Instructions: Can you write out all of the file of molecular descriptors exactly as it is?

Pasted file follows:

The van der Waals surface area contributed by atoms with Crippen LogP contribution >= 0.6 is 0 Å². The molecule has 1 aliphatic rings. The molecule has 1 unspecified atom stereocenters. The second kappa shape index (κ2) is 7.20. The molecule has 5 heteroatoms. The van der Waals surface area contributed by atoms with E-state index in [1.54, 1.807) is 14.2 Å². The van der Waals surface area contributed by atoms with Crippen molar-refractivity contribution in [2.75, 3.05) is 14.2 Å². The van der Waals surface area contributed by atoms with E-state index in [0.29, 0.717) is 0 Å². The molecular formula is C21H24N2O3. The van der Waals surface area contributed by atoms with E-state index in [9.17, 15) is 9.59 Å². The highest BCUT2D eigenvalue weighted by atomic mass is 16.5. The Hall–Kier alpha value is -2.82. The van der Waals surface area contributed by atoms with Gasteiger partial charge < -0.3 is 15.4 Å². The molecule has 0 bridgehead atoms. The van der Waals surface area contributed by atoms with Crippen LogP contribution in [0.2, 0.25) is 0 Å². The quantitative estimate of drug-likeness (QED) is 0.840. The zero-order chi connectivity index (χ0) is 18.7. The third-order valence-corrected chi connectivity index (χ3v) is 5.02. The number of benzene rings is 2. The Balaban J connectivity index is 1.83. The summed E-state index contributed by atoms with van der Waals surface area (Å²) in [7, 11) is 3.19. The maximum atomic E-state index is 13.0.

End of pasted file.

The van der Waals surface area contributed by atoms with Crippen LogP contribution >= 0.6 is 0 Å². The molecule has 1 aliphatic rings. The molecule has 1 unspecified atom stereocenters. The second kappa shape index (κ2) is 7.20. The molecule has 5 heteroatoms. The van der Waals surface area contributed by atoms with E-state index in [1.54, 1.807) is 14.2 Å². The van der Waals surface area contributed by atoms with Crippen molar-refractivity contribution in [2.75, 3.05) is 14.2 Å². The van der Waals surface area contributed by atoms with E-state index in [0.29, 0.717) is 0 Å². The molecular formula is C21H24N2O3. The van der Waals surface area contributed by atoms with E-state index in [9.17, 15) is 9.59 Å². The highest BCUT2D eigenvalue weighted by atomic mass is 16.5. The Hall–Kier alpha value is -2.82. The van der Waals surface area contributed by atoms with Gasteiger partial charge < -0.3 is 15.4 Å². The molecule has 0 bridgehead atoms. The van der Waals surface area contributed by atoms with Crippen LogP contribution in [0.2, 0.25) is 0 Å². The quantitative estimate of drug-likeness (QED) is 0.840. The zero-order chi connectivity index (χ0) is 18.7. The third-order valence-corrected chi connectivity index (χ3v) is 5.02. The number of benzene rings is 2. The Balaban J connectivity index is 1.83. The summed E-state index contributed by atoms with van der Waals surface area (Å²) in [7, 11) is 3.19. The maximum atomic E-state index is 13.0.